COVID-19 on rise in Finney County

Meghan Flynn
Members of the Garden City High School Marching Stampede adjust their face masks to be able to play their instruments Friday at Buffalo Stadium during the football halftime show. The band's percussion section and flag squad wore their masks during the performance, and all those on the sidelines were required to wear masks. Finney County is seeing a rise in active positive coronavirus cases.

The Finney County Health Department informed the county commission of a rise in COVID-19 cases at Monday’s regular commission meeting.

Colleen Drees, Finney County Health Department director, said the county is now reporting between 30 and 50 positive cases per day over the past two weeks.

“That is an incredible amount of positives that we’re getting every single day,” she said. “Before my range was typically the 25-30 mark between the positives we got when we were testing and then the positives reported to us.”

The county is also seeing more testing and more symptomatic people, Drees said.

For the week of Oct. 5-9, 327 people were tested and 74 were positive for a positivity rate of 23% — an increase of 6% over the previous week.

During that week, there were an average of 13 hospitalizations, with a high of 16 and low of nine.

For the week of Oct. 12-16, 327 people were also tested. Of those, 59 have tested positive, with 135 results still pending.

On average during that week there was also an average of 13 hospitalizations, with a high of 15 and a low of eight.

This past weekend, on Saturday, there were 11 admissions to the hospital and the intensive care unit was full with four people on ventilators.

On Sunday, there were eight positives and the ICU was full with four people on ventilators.

On Monday, there were seven admissions to the hospital, seven in the ICU and four on ventilators.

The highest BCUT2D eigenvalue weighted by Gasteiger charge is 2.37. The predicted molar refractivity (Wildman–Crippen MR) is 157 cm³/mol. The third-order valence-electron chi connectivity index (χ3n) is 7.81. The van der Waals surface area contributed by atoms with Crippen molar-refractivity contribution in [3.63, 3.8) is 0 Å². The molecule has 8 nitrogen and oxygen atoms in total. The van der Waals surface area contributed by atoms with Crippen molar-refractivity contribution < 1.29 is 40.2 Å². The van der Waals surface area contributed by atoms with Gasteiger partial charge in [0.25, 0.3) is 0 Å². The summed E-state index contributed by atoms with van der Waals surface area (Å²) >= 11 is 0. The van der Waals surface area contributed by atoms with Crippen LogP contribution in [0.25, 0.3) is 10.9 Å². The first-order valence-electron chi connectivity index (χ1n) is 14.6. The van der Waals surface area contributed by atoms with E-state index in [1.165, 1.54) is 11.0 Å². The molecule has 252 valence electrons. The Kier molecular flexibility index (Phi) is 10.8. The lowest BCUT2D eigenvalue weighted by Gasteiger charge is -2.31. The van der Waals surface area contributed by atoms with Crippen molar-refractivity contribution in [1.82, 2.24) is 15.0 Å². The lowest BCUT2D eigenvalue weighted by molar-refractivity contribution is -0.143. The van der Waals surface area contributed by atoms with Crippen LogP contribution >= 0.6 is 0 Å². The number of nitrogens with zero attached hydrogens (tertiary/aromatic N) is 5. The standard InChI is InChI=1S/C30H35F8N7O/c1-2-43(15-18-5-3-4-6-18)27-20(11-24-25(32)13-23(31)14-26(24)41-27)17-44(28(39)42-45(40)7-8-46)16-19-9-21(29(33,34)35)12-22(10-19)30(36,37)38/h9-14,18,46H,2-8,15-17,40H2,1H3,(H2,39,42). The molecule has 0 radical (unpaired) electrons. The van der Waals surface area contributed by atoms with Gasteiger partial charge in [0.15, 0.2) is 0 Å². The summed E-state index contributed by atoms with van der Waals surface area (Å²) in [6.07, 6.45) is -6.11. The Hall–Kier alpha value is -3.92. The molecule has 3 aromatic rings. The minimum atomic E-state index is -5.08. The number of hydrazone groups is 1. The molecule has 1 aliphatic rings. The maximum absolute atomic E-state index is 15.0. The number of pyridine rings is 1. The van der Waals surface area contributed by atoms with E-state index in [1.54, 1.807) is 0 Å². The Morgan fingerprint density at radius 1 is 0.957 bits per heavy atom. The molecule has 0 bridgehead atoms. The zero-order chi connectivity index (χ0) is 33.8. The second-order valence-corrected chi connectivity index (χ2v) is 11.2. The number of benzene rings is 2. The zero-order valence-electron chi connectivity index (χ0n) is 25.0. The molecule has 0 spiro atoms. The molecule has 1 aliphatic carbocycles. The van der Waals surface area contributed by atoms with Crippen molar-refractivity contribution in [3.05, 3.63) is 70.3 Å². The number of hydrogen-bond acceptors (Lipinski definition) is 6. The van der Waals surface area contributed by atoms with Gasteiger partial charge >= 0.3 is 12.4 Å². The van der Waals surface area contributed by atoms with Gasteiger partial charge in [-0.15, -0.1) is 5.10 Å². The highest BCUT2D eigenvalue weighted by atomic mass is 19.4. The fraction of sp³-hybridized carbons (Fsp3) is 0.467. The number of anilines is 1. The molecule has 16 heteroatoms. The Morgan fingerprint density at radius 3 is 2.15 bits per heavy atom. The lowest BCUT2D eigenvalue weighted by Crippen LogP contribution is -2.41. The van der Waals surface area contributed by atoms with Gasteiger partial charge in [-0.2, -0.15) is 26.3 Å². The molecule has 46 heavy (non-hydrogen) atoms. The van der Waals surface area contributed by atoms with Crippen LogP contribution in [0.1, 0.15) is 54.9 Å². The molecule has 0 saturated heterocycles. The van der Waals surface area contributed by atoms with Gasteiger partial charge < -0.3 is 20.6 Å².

Drees said the increase is troubling.

“It’s worrisome, especially when you have your ICU rooms full,” she said. “They have eight vents, but when they’ve had several big weeks ... including this last weekend, where ICU is full, it does make things complicated having to put four people on ventilators. I know we have more, but that is definitely concerning.”

Drees urges people to take as many precautions as possible, to “socially distance, wash your hands, don’t go to gatherings, stay with your household members.”

If symptomatic, Drees said, people should stay home and get a test, even if the symptoms are what someone would get with a normal allergy.

“I say that because even in my own case I had a stuffy nose, I would have never imagined that it would have been COVID, I tested positive off of a stuffy nose,” she said. “Please, I'd really like for us to continue to preach that people be vigilant and take as many precautions as possible.”

People can’t continue living like COVID-19 isn’t here, Drees said. There’s not a light at the end of the tunnel yet, so people need to take precautions for themselves and others.

“The more that we continue to have this spread, it's going to be more deaths and it's going to be more positives in our community,” she said.

Drees also gave an update on the COVID-19 cases at the jail.

There are 16 positive inmates at the last count, and officials are waiting for the final number from the surveillance testing that was completed last week, Drees said. Several sheriff’s department employees also tested positive.

The Finney County Jail in Garden City is listed on the Kansas Department of Health and Environment’s case clusters list for correctional facilities on Oct. 14 with a total of 22 positive cases. An updated list comes out each Wednesday.